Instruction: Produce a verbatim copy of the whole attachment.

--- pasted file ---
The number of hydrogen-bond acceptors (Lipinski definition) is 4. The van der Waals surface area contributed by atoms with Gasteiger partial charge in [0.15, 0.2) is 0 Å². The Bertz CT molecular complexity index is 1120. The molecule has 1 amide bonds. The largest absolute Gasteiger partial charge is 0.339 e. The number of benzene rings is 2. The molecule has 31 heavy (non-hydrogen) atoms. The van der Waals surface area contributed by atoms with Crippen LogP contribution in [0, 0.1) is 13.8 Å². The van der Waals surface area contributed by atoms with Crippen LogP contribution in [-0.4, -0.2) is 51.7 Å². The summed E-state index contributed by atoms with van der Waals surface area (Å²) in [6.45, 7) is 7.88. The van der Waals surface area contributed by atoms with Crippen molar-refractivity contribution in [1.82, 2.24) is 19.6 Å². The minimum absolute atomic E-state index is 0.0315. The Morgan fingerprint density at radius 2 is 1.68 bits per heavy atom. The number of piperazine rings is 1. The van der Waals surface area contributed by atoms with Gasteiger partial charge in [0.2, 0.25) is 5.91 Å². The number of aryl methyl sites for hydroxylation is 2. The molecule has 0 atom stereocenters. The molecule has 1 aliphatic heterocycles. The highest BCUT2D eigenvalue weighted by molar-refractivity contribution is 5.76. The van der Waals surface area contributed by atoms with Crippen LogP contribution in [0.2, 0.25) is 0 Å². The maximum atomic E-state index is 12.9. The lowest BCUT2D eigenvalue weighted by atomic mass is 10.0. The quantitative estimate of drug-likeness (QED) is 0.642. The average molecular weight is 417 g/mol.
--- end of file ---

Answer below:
The number of hydrogen-bond acceptors (Lipinski definition) is 4. The van der Waals surface area contributed by atoms with Gasteiger partial charge in [0.15, 0.2) is 0 Å². The Bertz CT molecular complexity index is 1120. The molecule has 1 amide bonds. The largest absolute Gasteiger partial charge is 0.339 e. The number of benzene rings is 2. The molecule has 31 heavy (non-hydrogen) atoms. The van der Waals surface area contributed by atoms with Crippen LogP contribution in [0, 0.1) is 13.8 Å². The van der Waals surface area contributed by atoms with Crippen LogP contribution in [-0.4, -0.2) is 51.7 Å². The summed E-state index contributed by atoms with van der Waals surface area (Å²) in [6.45, 7) is 7.88. The van der Waals surface area contributed by atoms with Crippen molar-refractivity contribution in [1.82, 2.24) is 19.6 Å². The minimum absolute atomic E-state index is 0.0315. The Morgan fingerprint density at radius 2 is 1.68 bits per heavy atom. The number of piperazine rings is 1. The van der Waals surface area contributed by atoms with Gasteiger partial charge in [0.2, 0.25) is 5.91 Å². The number of aryl methyl sites for hydroxylation is 2. The molecule has 0 atom stereocenters. The molecule has 1 aliphatic heterocycles. The highest BCUT2D eigenvalue weighted by molar-refractivity contribution is 5.76. The van der Waals surface area contributed by atoms with Crippen LogP contribution in [0.2, 0.25) is 0 Å². The maximum atomic E-state index is 12.9. The lowest BCUT2D eigenvalue weighted by atomic mass is 10.0. The quantitative estimate of drug-likeness (QED) is 0.642. The average molecular weight is 417 g/mol.